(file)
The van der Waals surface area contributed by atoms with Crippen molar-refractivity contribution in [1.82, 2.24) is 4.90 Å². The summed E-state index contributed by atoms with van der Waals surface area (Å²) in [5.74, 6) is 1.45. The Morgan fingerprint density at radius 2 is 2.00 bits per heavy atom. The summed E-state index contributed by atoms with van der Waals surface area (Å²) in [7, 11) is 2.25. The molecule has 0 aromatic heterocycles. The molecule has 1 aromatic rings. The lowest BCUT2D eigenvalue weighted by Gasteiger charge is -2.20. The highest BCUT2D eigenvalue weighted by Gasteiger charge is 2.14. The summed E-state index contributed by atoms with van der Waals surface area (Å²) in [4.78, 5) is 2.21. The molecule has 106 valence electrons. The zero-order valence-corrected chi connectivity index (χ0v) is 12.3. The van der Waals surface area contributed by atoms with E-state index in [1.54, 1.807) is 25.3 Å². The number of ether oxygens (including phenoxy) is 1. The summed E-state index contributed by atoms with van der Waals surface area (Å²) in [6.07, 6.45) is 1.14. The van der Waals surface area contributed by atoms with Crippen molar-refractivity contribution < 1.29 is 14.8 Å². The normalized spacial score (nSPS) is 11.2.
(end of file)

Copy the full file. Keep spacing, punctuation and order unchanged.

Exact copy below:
The van der Waals surface area contributed by atoms with Crippen molar-refractivity contribution in [1.82, 2.24) is 4.90 Å². The summed E-state index contributed by atoms with van der Waals surface area (Å²) in [5.74, 6) is 1.45. The Morgan fingerprint density at radius 2 is 2.00 bits per heavy atom. The summed E-state index contributed by atoms with van der Waals surface area (Å²) in [7, 11) is 2.25. The molecule has 0 aromatic heterocycles. The molecule has 1 aromatic rings. The lowest BCUT2D eigenvalue weighted by Gasteiger charge is -2.20. The highest BCUT2D eigenvalue weighted by Gasteiger charge is 2.14. The summed E-state index contributed by atoms with van der Waals surface area (Å²) in [4.78, 5) is 2.21. The molecule has 106 valence electrons. The zero-order valence-corrected chi connectivity index (χ0v) is 12.3. The van der Waals surface area contributed by atoms with E-state index in [1.54, 1.807) is 25.3 Å². The number of ether oxygens (including phenoxy) is 1. The summed E-state index contributed by atoms with van der Waals surface area (Å²) in [6.07, 6.45) is 1.14. The van der Waals surface area contributed by atoms with Crippen molar-refractivity contribution < 1.29 is 14.8 Å². The normalized spacial score (nSPS) is 11.2.